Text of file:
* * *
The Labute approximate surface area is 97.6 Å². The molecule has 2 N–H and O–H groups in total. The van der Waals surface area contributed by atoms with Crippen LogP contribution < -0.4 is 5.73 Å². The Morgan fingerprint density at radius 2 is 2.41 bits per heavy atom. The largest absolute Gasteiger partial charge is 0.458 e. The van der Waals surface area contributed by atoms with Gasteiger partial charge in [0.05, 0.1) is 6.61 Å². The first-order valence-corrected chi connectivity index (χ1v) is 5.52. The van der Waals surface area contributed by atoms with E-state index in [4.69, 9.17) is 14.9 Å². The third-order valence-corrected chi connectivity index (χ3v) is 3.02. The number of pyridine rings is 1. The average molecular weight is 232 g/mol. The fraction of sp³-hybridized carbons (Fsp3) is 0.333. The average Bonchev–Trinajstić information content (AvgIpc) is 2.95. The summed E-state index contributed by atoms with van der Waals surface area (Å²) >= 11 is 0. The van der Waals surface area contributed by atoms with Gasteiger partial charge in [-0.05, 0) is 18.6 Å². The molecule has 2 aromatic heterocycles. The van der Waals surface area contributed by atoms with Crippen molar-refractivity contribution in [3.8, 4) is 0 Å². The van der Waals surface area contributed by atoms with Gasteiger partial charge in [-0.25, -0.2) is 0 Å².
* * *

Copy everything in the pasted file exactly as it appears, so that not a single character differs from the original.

The Labute approximate surface area is 97.6 Å². The molecule has 2 N–H and O–H groups in total. The van der Waals surface area contributed by atoms with Crippen LogP contribution < -0.4 is 5.73 Å². The Morgan fingerprint density at radius 2 is 2.41 bits per heavy atom. The largest absolute Gasteiger partial charge is 0.458 e. The van der Waals surface area contributed by atoms with Gasteiger partial charge in [0.05, 0.1) is 6.61 Å². The first-order valence-corrected chi connectivity index (χ1v) is 5.52. The van der Waals surface area contributed by atoms with E-state index in [4.69, 9.17) is 14.9 Å². The third-order valence-corrected chi connectivity index (χ3v) is 3.02. The number of pyridine rings is 1. The average molecular weight is 232 g/mol. The fraction of sp³-hybridized carbons (Fsp3) is 0.333. The average Bonchev–Trinajstić information content (AvgIpc) is 2.95. The summed E-state index contributed by atoms with van der Waals surface area (Å²) >= 11 is 0. The van der Waals surface area contributed by atoms with Gasteiger partial charge in [-0.05, 0) is 18.6 Å². The molecule has 2 aromatic heterocycles. The van der Waals surface area contributed by atoms with Crippen molar-refractivity contribution in [3.8, 4) is 0 Å². The van der Waals surface area contributed by atoms with Gasteiger partial charge in [-0.25, -0.2) is 0 Å².